Knowledge is power, the saying goes, and access to more information about the quality of care that we provide to patients will help improve the way we deliver healthcare in this country. To that end, the U.S. government established the Physician Quality Reporting System (PQRS) for the Centers for Medicare and Medicaid Services, or CMS. The PQRS was designed to help eligible providers provide a higher standard of care to each patient they treat, as well as to quantify their ability to meet various quality metrics.
What Is EHR Software? You’ve either recently installed Electronic Health Record software at your thriving practice, or you are about to deploy an EHR for the first time. While you may be familiar with the basics of how EHR applications function, there may some features that you are unaware of or are not currently taking advantage of.
Learn why patient engagement is a necessity and how you can master it within your practice.
Quality in healthcare over quantity of healthcare delivered is the new focus in these United States. In an effort to boost quality, the government is encouraging health care providers to start using Alternative Payment Models (also known as APMs), as part of a broader effort to curb costs and improve efficiency.
You went into the field of medicine to help others. Today, that help involves a number of elements designed to ensure that providers, technology, and delivery methods are operating tightly to produce better results with less expenditure, especially as it applies to Medicare patients since the government is involved with that.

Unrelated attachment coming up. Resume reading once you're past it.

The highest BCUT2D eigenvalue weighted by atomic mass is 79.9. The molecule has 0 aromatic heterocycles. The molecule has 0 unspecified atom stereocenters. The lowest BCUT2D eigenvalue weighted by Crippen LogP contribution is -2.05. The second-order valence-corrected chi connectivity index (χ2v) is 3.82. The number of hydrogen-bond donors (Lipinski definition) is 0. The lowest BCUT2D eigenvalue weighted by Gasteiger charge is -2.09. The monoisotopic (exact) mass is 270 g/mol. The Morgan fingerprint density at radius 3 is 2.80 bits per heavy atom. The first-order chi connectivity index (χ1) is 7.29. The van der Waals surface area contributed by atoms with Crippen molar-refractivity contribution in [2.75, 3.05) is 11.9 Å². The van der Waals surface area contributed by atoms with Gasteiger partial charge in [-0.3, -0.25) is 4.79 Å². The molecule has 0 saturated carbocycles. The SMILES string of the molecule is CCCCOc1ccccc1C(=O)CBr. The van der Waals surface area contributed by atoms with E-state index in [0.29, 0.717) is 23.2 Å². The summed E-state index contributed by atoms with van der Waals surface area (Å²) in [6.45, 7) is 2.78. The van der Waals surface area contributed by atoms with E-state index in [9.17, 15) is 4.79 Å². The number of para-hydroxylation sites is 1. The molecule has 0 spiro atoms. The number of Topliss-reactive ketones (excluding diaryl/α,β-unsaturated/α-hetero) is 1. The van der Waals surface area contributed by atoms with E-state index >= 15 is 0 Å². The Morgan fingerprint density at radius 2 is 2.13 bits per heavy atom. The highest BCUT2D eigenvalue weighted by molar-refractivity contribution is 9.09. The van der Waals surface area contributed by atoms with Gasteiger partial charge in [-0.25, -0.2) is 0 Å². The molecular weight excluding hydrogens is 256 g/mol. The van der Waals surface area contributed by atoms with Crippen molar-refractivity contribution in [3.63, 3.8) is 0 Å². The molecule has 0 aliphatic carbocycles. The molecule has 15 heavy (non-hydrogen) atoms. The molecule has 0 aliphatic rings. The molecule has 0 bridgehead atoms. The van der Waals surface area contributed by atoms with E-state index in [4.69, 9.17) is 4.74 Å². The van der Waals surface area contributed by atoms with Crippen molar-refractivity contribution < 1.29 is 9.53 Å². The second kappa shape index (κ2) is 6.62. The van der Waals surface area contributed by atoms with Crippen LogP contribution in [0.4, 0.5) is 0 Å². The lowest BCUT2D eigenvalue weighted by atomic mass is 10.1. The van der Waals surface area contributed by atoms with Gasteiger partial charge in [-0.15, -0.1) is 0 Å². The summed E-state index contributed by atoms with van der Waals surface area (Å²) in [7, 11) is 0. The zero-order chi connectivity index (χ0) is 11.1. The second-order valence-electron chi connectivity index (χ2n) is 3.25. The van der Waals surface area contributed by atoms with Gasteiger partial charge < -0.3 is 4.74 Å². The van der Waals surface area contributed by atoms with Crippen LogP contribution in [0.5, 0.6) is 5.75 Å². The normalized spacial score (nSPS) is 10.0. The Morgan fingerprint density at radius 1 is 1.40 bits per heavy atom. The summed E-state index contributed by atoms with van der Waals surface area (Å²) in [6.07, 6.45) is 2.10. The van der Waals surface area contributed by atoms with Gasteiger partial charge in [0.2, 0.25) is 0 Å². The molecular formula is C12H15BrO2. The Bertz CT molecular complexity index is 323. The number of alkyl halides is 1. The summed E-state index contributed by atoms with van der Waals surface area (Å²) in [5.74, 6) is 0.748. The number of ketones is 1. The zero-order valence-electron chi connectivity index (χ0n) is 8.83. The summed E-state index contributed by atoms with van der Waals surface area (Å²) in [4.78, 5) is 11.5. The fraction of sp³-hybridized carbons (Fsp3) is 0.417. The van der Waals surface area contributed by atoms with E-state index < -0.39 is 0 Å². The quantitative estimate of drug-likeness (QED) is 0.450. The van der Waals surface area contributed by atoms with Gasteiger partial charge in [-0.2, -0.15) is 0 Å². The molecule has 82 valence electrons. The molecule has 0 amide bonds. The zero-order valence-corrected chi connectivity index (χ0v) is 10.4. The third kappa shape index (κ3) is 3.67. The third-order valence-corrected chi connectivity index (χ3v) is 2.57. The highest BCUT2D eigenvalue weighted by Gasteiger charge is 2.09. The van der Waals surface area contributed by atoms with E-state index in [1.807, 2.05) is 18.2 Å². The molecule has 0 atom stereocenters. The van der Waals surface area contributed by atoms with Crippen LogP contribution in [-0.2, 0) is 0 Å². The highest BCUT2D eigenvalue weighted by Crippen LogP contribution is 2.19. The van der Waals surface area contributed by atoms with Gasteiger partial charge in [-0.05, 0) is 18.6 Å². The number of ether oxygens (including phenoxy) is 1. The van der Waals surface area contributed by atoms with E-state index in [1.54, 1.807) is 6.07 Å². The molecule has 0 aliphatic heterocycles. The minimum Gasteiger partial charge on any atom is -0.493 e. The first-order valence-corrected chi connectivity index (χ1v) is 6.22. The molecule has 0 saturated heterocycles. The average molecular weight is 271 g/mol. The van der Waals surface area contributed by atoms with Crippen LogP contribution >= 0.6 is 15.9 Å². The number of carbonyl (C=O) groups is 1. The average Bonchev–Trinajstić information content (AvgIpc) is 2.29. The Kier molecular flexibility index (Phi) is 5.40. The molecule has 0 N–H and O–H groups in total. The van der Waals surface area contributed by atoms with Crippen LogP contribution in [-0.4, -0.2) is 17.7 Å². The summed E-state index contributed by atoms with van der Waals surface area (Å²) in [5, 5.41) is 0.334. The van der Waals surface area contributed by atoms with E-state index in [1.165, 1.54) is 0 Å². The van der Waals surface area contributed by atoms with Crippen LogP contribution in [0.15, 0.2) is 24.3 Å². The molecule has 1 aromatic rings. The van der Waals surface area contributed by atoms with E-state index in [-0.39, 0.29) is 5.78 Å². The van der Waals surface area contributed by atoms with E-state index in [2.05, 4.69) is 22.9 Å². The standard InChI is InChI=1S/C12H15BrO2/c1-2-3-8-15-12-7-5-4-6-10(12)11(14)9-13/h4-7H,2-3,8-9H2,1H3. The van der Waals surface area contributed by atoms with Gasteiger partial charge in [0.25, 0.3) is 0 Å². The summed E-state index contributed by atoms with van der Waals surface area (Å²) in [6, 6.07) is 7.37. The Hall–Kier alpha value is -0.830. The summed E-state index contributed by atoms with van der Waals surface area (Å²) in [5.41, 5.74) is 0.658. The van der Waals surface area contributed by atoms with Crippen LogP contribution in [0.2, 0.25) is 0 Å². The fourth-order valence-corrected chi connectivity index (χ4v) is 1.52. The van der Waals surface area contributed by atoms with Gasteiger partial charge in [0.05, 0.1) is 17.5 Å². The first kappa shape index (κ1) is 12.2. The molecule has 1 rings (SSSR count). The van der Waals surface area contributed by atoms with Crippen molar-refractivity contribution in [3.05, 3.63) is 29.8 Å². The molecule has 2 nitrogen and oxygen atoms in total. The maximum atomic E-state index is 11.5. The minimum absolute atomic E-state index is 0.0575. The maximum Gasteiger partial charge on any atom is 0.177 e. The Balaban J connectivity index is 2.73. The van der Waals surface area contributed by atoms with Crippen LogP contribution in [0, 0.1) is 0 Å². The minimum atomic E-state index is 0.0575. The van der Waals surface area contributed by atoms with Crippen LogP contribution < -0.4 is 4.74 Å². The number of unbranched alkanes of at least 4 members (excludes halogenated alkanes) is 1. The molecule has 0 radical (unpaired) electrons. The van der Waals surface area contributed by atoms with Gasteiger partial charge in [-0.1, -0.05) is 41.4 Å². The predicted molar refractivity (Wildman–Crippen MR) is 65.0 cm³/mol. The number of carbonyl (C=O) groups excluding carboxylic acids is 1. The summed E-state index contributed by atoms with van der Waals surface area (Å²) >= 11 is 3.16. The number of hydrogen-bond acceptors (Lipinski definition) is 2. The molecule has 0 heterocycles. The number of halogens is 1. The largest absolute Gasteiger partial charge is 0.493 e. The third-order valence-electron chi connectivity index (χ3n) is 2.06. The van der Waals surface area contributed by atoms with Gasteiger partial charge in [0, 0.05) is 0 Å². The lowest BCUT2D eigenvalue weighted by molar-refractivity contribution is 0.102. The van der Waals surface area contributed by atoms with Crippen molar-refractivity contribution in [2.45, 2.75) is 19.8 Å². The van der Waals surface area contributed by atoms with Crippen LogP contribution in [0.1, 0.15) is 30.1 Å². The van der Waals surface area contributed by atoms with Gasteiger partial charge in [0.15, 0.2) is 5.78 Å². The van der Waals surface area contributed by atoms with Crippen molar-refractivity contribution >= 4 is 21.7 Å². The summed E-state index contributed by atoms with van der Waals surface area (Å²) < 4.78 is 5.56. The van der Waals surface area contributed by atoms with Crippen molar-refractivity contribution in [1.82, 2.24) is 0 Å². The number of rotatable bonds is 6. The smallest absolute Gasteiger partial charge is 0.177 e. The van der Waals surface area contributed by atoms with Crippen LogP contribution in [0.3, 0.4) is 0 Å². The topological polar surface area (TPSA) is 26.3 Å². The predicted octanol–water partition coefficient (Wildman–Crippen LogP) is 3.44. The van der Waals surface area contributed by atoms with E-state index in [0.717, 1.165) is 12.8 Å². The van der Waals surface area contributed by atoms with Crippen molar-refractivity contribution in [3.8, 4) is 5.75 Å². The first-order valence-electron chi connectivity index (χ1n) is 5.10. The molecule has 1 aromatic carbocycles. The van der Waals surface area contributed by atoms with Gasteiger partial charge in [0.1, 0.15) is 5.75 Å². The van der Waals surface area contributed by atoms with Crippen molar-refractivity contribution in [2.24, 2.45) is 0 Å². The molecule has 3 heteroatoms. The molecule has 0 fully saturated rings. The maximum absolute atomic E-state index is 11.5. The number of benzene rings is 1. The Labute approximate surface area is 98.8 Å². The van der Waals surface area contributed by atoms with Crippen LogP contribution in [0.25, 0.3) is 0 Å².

In modern healthcare, more attention is being paid lately to the level of quality we provide to our patients, rather than emphasizing how much (the quantity) care is being doled out to them. To that end, the U.S. government has lately been promoting Alternative Payment Models or APMs in support of the goals of the Medicare Access and CHIP Reauthorization Act of 2015 (MACRA).
When you first entered the medical profession, patients typically were asked to make reimbursements for treatment under a fee-for-service system. That is a natural aspect of providing healthcare in a capitalist country like the United States, where the focus can sometimes be on profits rather than on achieving the highest standards of care.
Does your medical organization currently provide care for Medicare or Medicaid patients, or are you planning to begin offering service to them in the near future? You should know that the government has a keen interest in streamlining how we deliver healthcare in the United States, with an emphasis on quality over quantity. To that end, the Centers for Medicare and Medicaid Services (also known as CMS) launched its Medicare and Medicare Electronic Health Record Incentive Programs in 2011 to encourage eligible providers to demonstrate Meaningful Use.
In any business, it will typically take a lot more time, effort and other resources to attract new customers than it does to retain them. The same typically holds true in healthcare organizations. Better patient engagement fosters trust between patients and the professionals treating them and is key for maintaining continuity of care. There are also financial considerations to keep in mind, of course, that will motivate practices to do their best to engage with each patient to keep them happy and satisfied with the services they receive.